Nick Piper, Director of Signal Risk
Spotlight on the ‘microbe’ youth gangs terorrising Côte d’Ivoire’s Abidjan
Several people were robbed and assaulted by a group of youth criminals, known locally as ‘microbes’, in the Adjamé commune of Abidjan on 24 August. Some of the victims sustained knife wounds. The attack followed a police operation near the commune’s main mosque that was aimed at dislodging microbe gang members from an area where they were suspected to have grouped.
This incident marked the most recent in a seemingly escalating cycle of violence perpetrated by microbes. Cases have been reported throughout Abidjan. On 28 June, suspected microbe gang members robbed and assaulted several people in the Yopougon and Port Bouet communes in the city; on 3 June, microbe elements were accused of attacking students at a bus stop within Félix-Houphouët-Boigny University; and on 30 May, a large group of microbes targeted a bar in the city’s Marcory commune. A notable aspect in all of these incidents is that the perpetrators were usually armed with knives, machetes or other forms of crude weaponry.
The rise of the microbe youth criminal gangs has its roots in the political violence that followed disputed elections in 2010. Amid a political deadlock, rival parties and candidates resorted to an armed campaign in which they recruited the most impressionable in society: the poor, urban youth. Once the unrest had quelled – six months after the poll – these youths were again left purpose-less but, importantly, they were now desensitised to violence. Still disenfranchised under the new political dispensation, they birthed the microbe gangs. Attacks by microbe groups follow a distinct modus operandi. Often intoxicated on alcohol or drugs, up to several dozen assailants will be involved in each ‘operation’. One usual method of engaging victims is to pose as beggars or to simulate fights between themselves. While it is usually one or two microbes that instigate the criminal action, accomplices are at the ready. Key to the success of each criminal episode is the overwhelming numbers of microbes involved, the speed of the assault and the threat of violence. While attacks have been reported at all times of day, they increase in frequency outside of daylight hours and an increase has been noted in the approach to holiday periods such as Ramadan and Christmas. The phenomenon of microbes began in Abidjan’s Attécoubé commune and it is here that the risk remains most pronounced. Other areas that experience regular microbe activity include Abobo, Yopougon and Adjamé. Their prevalence here is a factor of the reduced policing resources in these areas and the fact that they are invariably the areas from which microbe members hail. That said, there has been an increase in microbe attacks elsewhere in Abidjan in recent months, including in areas frequented by foreign nationals, such as Marcory.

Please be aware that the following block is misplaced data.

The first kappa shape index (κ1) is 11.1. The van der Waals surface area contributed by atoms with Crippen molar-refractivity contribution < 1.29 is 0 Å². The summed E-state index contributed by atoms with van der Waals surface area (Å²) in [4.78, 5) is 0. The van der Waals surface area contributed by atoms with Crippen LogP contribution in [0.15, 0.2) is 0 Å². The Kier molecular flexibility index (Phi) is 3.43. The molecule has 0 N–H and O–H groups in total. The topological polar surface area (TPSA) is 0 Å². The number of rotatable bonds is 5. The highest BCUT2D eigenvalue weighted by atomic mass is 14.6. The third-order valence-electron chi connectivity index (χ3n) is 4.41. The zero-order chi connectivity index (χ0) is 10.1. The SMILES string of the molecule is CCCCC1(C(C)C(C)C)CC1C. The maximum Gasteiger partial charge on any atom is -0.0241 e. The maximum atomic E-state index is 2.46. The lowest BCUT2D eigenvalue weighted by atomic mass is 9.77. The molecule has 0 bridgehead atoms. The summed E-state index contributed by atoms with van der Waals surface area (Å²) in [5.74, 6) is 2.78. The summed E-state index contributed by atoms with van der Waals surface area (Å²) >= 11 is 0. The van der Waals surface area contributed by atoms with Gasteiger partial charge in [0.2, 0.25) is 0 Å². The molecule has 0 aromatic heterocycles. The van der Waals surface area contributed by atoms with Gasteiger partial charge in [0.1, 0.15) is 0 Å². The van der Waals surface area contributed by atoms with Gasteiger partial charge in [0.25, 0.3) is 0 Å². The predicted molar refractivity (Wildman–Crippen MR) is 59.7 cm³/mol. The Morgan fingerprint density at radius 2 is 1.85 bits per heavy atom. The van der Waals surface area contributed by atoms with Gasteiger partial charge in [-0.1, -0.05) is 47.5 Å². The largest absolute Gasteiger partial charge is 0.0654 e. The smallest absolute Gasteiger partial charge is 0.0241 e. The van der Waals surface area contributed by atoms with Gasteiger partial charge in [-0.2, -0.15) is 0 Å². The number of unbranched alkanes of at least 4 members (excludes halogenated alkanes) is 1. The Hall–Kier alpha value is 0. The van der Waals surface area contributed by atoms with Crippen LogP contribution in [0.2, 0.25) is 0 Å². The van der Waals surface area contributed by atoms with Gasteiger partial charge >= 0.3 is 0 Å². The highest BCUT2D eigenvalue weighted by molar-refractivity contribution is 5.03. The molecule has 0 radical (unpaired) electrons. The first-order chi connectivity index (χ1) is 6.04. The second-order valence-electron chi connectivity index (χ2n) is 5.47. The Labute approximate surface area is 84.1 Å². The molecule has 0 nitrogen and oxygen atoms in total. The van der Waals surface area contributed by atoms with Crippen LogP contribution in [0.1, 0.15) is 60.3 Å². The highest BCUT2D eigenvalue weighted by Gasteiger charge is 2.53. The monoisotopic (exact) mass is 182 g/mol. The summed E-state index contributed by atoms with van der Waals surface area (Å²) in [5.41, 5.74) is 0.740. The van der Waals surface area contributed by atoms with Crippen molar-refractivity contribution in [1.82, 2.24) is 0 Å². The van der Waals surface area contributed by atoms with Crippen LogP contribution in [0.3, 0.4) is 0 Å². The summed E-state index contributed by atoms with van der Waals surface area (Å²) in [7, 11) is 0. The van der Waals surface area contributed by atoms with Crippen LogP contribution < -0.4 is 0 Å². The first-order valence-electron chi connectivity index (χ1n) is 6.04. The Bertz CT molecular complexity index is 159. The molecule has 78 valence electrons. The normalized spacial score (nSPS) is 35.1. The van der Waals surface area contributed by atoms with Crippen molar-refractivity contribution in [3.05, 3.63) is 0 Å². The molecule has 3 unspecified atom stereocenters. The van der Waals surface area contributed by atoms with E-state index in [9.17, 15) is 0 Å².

The response by authorities to microbes has been limited to security operations aimed at clearing the presence of the groups from certain areas. In May, city police launched Operation Sparrowhawk in an effort to arrest those involved in microbe gangs and thus eradicate the groups. Several hundred youths have since been arrested, with large caches of weapons also confiscated. Adults have been remanded in custody and minors have been received at so-called rehabilitation centres. These measures have yielded few results thus far. For this reason, communities affected by microbes have gone so far as to form self-defense groups, perpetuating cycles of violence in areas where microbes operate. There have been at least three separate recent cases of suspected microbes being killed in vigilante justice incidents in Yopougon and Marcory.
Microbes are essentially a socio-economic phenomenon – despite their roots in ethno-political violence – and for this reason, the issue can only be addressed by dealing with the negative environmental circumstances that spurs such gang activity. As in other cities in the world affected by gangs, such a resolution is unlikely to come quickly, especially given Cote d’Ivoire’s lack of relevant resources. For this reason, microbes will continue to affect the security environment in Abidjan for the foreseeable term and could yet increase their geographical scope and range of activity within the city.
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